Wednesday, April 04, 2001
Firm owes Medicaid, auditor says
Payment estimated at $358,192
By Susan Vela
The Cincinnati Enquirer
A Price Hill company owes the state $358,192 for billing Medicaid more than it should have while providing oxygen equipment to 12 area nursing homes, state Auditor Jim Petro said Tuesday.
A Medicaid review conducted by the state auditor's office demanded that Valley Medical Corp. reimburse the Ohio Department of Job and Family Services, which administers the state's Medicaid program, or risk having the matter turned over to the Ohio Attorney General's Office.
The company supplies oxygen equipment to nursing facilities that including Meadowbrook Care Center of Montgomery and Riverview Nursing Community of Delhi Township.
J. Randall Richards, a lawyer for company owner Grover L. Davis, said his client has not done anything wrong and has the documentation to prove it. Mr. Davis will not pay the state until he has been given a hearing before Ohio Medicaid officials, said Mr. Richards.
I don't believe (state agencies) have authority to conduct audits of Medicaid providers, he said. Medicaid is a combined federal and state program for low-income patients.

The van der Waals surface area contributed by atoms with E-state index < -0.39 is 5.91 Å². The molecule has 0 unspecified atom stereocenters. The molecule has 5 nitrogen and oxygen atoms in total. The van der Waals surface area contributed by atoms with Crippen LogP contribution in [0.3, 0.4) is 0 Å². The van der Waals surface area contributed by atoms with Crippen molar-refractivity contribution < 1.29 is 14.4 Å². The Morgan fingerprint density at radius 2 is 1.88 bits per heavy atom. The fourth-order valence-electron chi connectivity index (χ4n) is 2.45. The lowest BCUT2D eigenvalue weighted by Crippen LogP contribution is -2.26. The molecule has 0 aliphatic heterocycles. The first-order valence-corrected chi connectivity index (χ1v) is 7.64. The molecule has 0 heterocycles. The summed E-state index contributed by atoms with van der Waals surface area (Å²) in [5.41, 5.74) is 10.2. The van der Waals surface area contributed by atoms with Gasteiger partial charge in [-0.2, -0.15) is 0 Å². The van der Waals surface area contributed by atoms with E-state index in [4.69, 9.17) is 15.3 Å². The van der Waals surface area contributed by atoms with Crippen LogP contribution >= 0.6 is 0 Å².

The company will challenge the entire overpayment alleged by the auditor's office.
Kim Norris, spokeswoman for Mr. Petro, said that the agency has been trying to crack down on Medicaid fraud related to medical equipment for some years. Such Medicaid fraud is a problem nationwide, she
Any time that we can help insure that the proper reimbursements are taking place, it ultimately saves tax dollars, she said.
The agency has been reviewing companies randomly and turned to Valley Medical Corp. in October, she said. For its review, the agency focused on claims filed between Jan. 1, 1997, and June 30, 2000.
The claims involved oxygen concentrating equipment that comes in the size of small refrigerators. The equipment is responsible for converting a room's air into oxygen.
According to the report:
Valley Medical Corp. charged nursing homes $120 a month for equipment use but asked to be reimbursed $178 by Medicaid.
The company improperly asked to be reimbursed for oxygen equipment that hadn't been prescribed by a physician or also asked to be reimbursed for a longer period than had been prescribed.
Mr. Richards refused the auditor's request for more documents in late February, which prompted the auditor's office to demand reimbursement, the report said.
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